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Slight different between Scylla and Apache Cassandra TTL #4263

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tzach opened this issue Feb 24, 2019 · 5 comments
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Slight different between Scylla and Apache Cassandra TTL #4263

tzach opened this issue Feb 24, 2019 · 5 comments

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@tzach
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@tzach tzach commented Feb 24, 2019

Installation details
Scylla version (or git commit hash): 3.0.3
Apache Cassandra 3.11

Just before a row is TTLed, Scylla return a null value, while Cassandra does not

Setup

cqlsh> CREATE KEYSPACE mykeyspace WITH replication = {'class': 'SimpleStrategy', 'replication_factor': '1'}  AND durable_writes = true;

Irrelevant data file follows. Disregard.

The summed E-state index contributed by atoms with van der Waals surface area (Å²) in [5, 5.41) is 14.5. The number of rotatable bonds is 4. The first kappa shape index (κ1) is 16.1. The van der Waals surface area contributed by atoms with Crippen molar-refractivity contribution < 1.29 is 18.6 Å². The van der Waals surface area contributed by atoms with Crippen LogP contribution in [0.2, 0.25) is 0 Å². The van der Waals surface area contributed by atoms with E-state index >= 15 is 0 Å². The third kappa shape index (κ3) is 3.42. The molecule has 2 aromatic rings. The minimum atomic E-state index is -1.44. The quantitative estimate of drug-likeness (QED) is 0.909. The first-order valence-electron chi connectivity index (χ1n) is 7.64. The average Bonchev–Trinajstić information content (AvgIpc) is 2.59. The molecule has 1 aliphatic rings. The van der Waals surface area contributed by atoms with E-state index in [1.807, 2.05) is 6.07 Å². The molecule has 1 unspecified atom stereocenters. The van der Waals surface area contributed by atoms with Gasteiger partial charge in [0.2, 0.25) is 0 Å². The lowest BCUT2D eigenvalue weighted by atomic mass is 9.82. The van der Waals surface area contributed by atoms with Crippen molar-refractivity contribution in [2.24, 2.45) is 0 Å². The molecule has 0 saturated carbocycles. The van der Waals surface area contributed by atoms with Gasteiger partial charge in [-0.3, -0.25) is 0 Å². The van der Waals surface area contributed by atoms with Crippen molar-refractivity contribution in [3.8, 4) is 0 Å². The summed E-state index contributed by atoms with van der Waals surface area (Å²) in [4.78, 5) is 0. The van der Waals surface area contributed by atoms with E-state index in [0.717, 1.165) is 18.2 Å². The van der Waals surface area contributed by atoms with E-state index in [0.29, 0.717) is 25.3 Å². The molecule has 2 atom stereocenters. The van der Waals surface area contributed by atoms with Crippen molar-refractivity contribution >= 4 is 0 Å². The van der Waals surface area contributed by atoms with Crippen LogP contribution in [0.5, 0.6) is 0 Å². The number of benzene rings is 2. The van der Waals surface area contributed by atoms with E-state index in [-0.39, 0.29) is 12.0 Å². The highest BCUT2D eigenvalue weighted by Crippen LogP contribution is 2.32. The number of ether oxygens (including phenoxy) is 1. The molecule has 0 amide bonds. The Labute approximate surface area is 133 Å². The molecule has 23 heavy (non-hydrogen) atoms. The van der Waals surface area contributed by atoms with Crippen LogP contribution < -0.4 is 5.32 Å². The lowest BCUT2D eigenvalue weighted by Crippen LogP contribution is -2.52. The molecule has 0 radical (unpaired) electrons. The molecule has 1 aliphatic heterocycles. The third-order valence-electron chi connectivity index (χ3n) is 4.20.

cqlsh> USE mykeyspace;
cqlsh:mykeyspace> CREATE TABLE heartrate_ttl (
              ...  pet_chip_id  uuid,
              ...  time timestamp,
              ...  heart_rate int,
              ... PRIMARY KEY (pet_chip_id, time));
cqlsh:mykeyspace>  INSERT INTO heartrate_ttl(pet_chip_id, time, heart_rate) VALUES (123e4567-e89b-12d3-a456-426655440b23, '2019-03-04 07:04:00', 131) USING TTL 21;
cqlsh:mykeyspace> select pet_chip_id,time, heart_rate, TTL(heart_rate) from heartrate_ttl;

pet_chip_id                          | time                            | heart_rate | ttl(heart_rate)
--------------------------------------+---------------------------------+------------+-----------------
 123e4567-e89b-12d3-a456-426655440b23 | 2019-03-04 07:04:00.000000+0000 |        131 |              10

Just before TTL is over Scylla will return